Former business secretary criticises reliance on immigrant workers ahead of restrictions post-Brexit

Vince Cable

Source: Alamy

Former business secretary Sir Vince Cable has rebuked big construction firms for taking the “soft option” of relying on immigrants to fill labour shortages.

Talking to Building about the industry’s prospects during Brexit negotiations, which are due to be triggered next month, Cable (pictured) warned: “Access to labour is where things will have to change and they [construction firms] will have to get used to producing more British skilled labour. The industry has fallen down very badly there.”

Cable, who was business secretary throughout the coalition years before losing his Twickenham seat in 2015, was fiercely pro-Remain.

However, he recently shocked former parliamentary colleagues by writing in a column for the New Statesman of harbouring “serious doubts that EU freedom of movement is tenable or even desirable”, arguing that it was not fair on countries outside the bloc, such as India.

The UK’s construction sector, though, has relied on EU workers for years. The Social Market Foundation said last year around 5% of the industry’s workforce came from non-UK countries in the European Economic Area. In the build-up to last year’s referendum, a Building survey found 55% of construction executives feared Brexit would drive up labour costs.

Cable’s comments come as over 2,000 Building readers took part in a survey asking construction professionals what they want from an exit deal with the EU.

The survey, which closed on Tuesday, was conducted as part of the Building A Better Brexit campaign to highlight the specific needs of construction prior to the government’s negotiations to leave the EU.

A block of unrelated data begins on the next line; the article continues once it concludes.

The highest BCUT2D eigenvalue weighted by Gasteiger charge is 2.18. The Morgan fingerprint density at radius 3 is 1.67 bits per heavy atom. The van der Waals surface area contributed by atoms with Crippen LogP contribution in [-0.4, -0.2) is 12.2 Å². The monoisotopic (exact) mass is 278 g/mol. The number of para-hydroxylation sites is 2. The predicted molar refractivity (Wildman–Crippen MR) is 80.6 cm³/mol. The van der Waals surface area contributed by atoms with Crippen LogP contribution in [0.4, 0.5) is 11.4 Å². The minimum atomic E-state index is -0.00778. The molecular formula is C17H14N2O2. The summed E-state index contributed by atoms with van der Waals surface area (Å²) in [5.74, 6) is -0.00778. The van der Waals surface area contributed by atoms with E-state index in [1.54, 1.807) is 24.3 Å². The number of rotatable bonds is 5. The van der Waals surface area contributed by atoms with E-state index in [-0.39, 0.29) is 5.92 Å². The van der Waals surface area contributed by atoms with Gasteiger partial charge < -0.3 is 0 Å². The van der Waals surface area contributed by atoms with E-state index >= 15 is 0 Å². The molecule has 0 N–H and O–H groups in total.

The results of the survey will be published in Building later this month and will also inform a review by Lord Andrew Stunell for the House of Lords into the implications of Brexit for construction.

Cable said he thought a special visa system allowing European construction workers onto sites would be drawn up “eventually”, but warned: “Not a great deal of training takes place, because it’s all been left to the smaller guys and the smaller guys just can’t afford it. The innovation, the use of computing techniques and off-site assembly is pretty underdeveloped in the UK.

“Although I’m in favour of a broadly liberal regime on immigration, I think we are going to have to produce more of our own skilled people. It’s been very badly neglected in the past and immigration has been a soft option for the industry.”

Cable singled out Laing O’Rourke for its commitment to training. In November, the group came up with a 10-point plan to bridge the UK’s infrastructure skills gap, including GCSEs and A-levels in design, engineering and construction.

Construction leaders are hoping the government will conjure a deal that will maintain strong labour ties with the EU. But Cable said the industry should not expect “an easy ride”, or to be prioritised, by ministers, who will make the “not unreasonable demand” they improve their domestic training practices as a result of Brexit.